Block on Trump's Asylum Ban Upheld by Supreme Court
Last week, Immigration and Customs Enforcement announced the end of a six week long, nationwide, transnational gang enforcement surge. The focus of the operation, eerily named "Project New Dawn," was to target gang members involved in drug, weapon, or human trafficking, as well as those implicated in murder and racketeering investigations.
The operation is being hailed as a success: 1,095 confirmed gang members were arrested in the sweep. Of the 1,378 people taken into custody, 933 were U.S. citizens, and 445 were foreign nationals from 21 different countries. Nearly 1,100 arrests were related to federal or state criminal charges, while just 280 were the result of violations of administrative immigration laws.
Nationwide Operation to Stop Nationwide Gangs
Though arrests were made elsewhere as well, "Project New Dawn" focused on four primary locations: Newark, New Jersey, Washington D.C., San Diego, California, and San Antonio, Texas. The operation began at the end of March, and was designed to target criminal street gangs. It was led by the Homeland Security Investigations unit of ICE, and worked in conjunction with several other law enforcement agencies.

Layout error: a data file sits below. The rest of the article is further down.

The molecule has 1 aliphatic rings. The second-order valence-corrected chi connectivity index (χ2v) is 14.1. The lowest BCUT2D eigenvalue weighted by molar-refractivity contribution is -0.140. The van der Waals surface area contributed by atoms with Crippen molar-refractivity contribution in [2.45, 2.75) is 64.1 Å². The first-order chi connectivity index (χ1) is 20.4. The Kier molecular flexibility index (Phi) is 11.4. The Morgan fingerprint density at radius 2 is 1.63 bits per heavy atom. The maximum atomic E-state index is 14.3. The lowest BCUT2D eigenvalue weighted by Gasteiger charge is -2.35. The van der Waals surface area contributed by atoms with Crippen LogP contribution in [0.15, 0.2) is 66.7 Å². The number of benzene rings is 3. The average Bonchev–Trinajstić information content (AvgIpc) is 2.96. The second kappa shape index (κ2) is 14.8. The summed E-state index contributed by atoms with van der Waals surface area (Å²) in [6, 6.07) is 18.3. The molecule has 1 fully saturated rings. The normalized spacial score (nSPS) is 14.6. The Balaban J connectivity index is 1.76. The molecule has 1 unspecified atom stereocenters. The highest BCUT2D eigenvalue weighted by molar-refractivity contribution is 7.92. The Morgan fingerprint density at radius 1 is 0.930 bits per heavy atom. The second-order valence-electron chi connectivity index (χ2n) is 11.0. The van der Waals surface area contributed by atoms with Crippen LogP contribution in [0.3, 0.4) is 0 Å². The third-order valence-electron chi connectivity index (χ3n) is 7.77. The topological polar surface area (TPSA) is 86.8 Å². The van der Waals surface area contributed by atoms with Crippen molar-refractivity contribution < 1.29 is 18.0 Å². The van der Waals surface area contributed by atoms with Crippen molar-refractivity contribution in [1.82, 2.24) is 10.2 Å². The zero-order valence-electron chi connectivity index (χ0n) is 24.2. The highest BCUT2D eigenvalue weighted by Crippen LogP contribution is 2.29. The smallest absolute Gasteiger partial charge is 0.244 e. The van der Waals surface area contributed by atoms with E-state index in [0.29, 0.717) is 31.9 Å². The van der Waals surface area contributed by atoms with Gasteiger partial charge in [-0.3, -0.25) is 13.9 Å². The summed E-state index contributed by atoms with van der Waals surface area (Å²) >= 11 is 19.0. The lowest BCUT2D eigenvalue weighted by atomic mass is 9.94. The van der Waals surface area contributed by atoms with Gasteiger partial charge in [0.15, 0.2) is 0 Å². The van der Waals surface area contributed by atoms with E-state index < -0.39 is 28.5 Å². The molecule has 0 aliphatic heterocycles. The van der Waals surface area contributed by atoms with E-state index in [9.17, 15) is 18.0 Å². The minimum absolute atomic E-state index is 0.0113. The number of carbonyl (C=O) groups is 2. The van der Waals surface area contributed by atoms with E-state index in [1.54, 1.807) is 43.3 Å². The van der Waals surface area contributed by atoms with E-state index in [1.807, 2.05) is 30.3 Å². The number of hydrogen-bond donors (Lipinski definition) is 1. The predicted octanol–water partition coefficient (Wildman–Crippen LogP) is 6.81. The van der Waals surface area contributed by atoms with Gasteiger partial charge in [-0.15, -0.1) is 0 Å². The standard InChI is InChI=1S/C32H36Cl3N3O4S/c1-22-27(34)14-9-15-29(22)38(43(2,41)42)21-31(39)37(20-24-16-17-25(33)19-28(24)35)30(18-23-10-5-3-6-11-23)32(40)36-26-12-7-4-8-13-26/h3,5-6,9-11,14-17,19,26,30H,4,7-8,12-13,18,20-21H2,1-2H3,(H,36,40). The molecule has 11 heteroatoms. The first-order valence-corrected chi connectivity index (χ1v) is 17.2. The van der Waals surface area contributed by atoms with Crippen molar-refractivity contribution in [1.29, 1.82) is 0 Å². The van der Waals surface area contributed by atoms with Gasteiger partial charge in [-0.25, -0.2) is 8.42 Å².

Of the criminal arrests, 21 involved murder charges and seven involved rape/sexual assault charges. Additionally, there were nine unaccompanied minors that were arrested due to their gang affiliation, as well as three individuals who had previously been granted relief from deportation as minors.
What is the Extent of ICE's Authority?
The ICE anti-gang operation might leave some individuals wondering why Immigrations and Customs Enforcement is focusing on arresting U.S. citizen gang members. Under ICE's purview is the enforcement of laws prohibiting drug trafficking into or out of the U.S.. When U.S. gangs enterprise and cooperate with international gangs to import or export drugs, weapons, and even humans, ICE has authority to investigate, and arrest those involved within American borders. Additionally, many gangs are transnational, meaning that they operate in more than one country.
Beyond immigration, illegal imports and exports, and transnational gangs, ICE also has the authority to investigate a wide range of illegal activity surrounding the smuggling of nearly anything, as well as international corruption, espionage and fraud, border security, and terrorism.